The Top 10 Ways to Beat Stress…this week!
Thanks to all Apples who participated in last week’s how-to-beat-stress contest. Our winner, junior Apple Sandra W., had some excellent suggestions we’re adding to today’s 10 (and a free month’s supply of all-natural stress-busting Proloftin  is on the way, Sandra!).
Thanks to the rest of you for the additional good tips! Here they are:
10. Choose your friends wisely.
This is possibly the most important thing you can do to manage stress in your life. It’s often overlooked, too. Choosing your relationships from a proactive, positive mindset is critical to your well-being. We all have people who “drain” us or bring negative situations or thoughts into our lives. And sometimes it’s hard to admit this – and even harder to take action. As much as you can, let these people go. Sometimes it’s not immediately possible to weed them all out, but over time, work to surround yourself with good, kind people who offer you true love, true support, and true reciprocity. Life’s too short to short-change yourself in the joy department. Really.
9. Get exercise – and get grounded.
Daily exercise regulates the delicate balance of hormones in your body. It’s the best way to relieve stress, tension and anxiety – plus it’s great for your body. Even better, exercise that literally gets you grounded (walking, hiking, or running) gives you an additional mental boost. Exercise doesn’t have to be lengthy or intense. A daily walk is the most natural and effective workout for both your mind and your body.
8. Listen to uplifting music.
Sound is very important. Think about the sounds you encounter and surround yourself with every day – and take steps to limit stressful sounds and noises like traffic, yelling, negative television news, and jarring music. Listen to music that makes you happy.
Swimming is a wonderful stress-reliever, and it’s gentle on your joints, too.
Stretching loosens muscle tension, releases nerve “kinks”, massages your internal organs, helps flush toxins and just makes you feel great! Try to stretch gently for a few minutes every day. Hint: never stretch until it hurts.
5. Surround yourself with pleasant objects and belongings.
We’re not talking about expensive items or materialistic pursuits. But surrounding yourself with personal mementos, cherished objects and pleasant things to touch and look at – both at home and at work – does wonders for your sense of well-being. These things needn’t be pricey, just special to you. The same goes for clutter and objects you don’t like – toss them out and make room for things that make you happy.
4. Pray or meditate.
Calm yourself and renew your spirits with 5 to 20 minutes daily spent in quiet introspection. Whether you prefer to think through your day, think about your loved ones, or think about nothing at all, meditative activities literally reset brain waves and restore a sense of peace and serenity. Don’t neglect the need to “chill out” for a few minutes every day. Even better, get consistent about the time of day you spend with yourself; your brain will become accustomed to it and your body will get even more out of the sessions.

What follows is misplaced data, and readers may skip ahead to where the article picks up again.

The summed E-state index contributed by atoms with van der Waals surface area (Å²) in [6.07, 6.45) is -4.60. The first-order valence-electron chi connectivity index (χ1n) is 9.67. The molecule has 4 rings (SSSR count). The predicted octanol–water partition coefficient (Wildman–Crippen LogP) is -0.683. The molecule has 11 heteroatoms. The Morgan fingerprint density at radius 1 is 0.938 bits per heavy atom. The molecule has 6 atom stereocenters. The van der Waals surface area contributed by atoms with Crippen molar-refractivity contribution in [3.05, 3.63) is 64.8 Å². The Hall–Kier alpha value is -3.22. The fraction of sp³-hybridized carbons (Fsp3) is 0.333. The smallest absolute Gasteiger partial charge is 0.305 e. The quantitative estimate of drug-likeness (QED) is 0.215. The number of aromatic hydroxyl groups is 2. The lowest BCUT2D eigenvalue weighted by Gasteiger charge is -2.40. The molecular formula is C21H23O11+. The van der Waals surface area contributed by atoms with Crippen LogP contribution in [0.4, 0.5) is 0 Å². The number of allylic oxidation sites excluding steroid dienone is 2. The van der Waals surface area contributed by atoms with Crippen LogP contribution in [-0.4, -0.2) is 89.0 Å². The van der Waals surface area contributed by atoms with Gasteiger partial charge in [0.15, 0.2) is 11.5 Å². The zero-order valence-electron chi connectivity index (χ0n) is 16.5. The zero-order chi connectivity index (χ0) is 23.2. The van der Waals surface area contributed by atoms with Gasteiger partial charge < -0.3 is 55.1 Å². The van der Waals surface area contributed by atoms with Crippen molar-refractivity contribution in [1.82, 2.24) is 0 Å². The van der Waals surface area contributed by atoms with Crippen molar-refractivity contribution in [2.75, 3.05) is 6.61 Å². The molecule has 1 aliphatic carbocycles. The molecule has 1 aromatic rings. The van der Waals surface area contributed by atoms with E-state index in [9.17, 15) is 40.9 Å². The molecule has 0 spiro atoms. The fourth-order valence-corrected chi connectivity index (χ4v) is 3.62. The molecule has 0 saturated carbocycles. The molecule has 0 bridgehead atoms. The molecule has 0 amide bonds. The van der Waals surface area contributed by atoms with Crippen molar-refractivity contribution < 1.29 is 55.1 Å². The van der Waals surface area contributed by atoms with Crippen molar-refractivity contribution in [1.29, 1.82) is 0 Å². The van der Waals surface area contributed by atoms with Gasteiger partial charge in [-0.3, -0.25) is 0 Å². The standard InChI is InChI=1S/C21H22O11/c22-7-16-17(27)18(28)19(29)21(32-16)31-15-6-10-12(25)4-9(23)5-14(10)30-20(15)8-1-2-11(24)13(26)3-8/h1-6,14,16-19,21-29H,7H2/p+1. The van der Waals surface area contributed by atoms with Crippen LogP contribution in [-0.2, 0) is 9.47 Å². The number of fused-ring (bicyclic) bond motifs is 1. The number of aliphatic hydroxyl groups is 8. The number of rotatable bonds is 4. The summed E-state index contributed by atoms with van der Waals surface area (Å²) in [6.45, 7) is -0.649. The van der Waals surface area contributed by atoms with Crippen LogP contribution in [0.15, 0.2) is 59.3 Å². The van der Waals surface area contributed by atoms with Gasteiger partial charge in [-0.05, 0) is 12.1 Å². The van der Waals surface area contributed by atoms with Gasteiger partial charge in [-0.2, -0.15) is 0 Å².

3. Express yourself.
Whether through music, singing, dance, art, sports or cooking, find ways to express yourself several times a week. Even sketching daydreams or tackling a minor project can be therapeutic. Whatever gets you in the moment is a wonderful energy booster and tension reliever. Many times, activities that involve your hands or require some movement do a better job of relieving chaotic and pent-up emotions than hours spent thinking about such feelings.
Some people call it heart math. Some call it soul breathing. Whatever you want to call it, try this out: take 5 or 10 deep breaths now and again. Concentrate on filling your entire body with air, then release it slowly. Imagine that you are made of mesh and the breath is entering and exiting gently through the mesh. You’ll be amazed at how good this feels.
Art: Deep Breath by Melanie Weidner.
1. Find an organization method that works for you.
Successful people often spend an entire day each week simply organizing their tasks, goals and thoughts. Even an hour a week can make a big difference in your stress level and your feeling of control. Whether you like to keep things organized with a notepad or a Blackberry, find a method, a time of the week, and a length of time that works for you. Even if you don’t accomplish everything, you’ll feel better just knowing you’re at the helm. (And remember not to give yourself too many tasks. Most people give themselves about twice as much as they can realistically expect to accomplish. Remember that many tasks actually involve several smaller tasks.)
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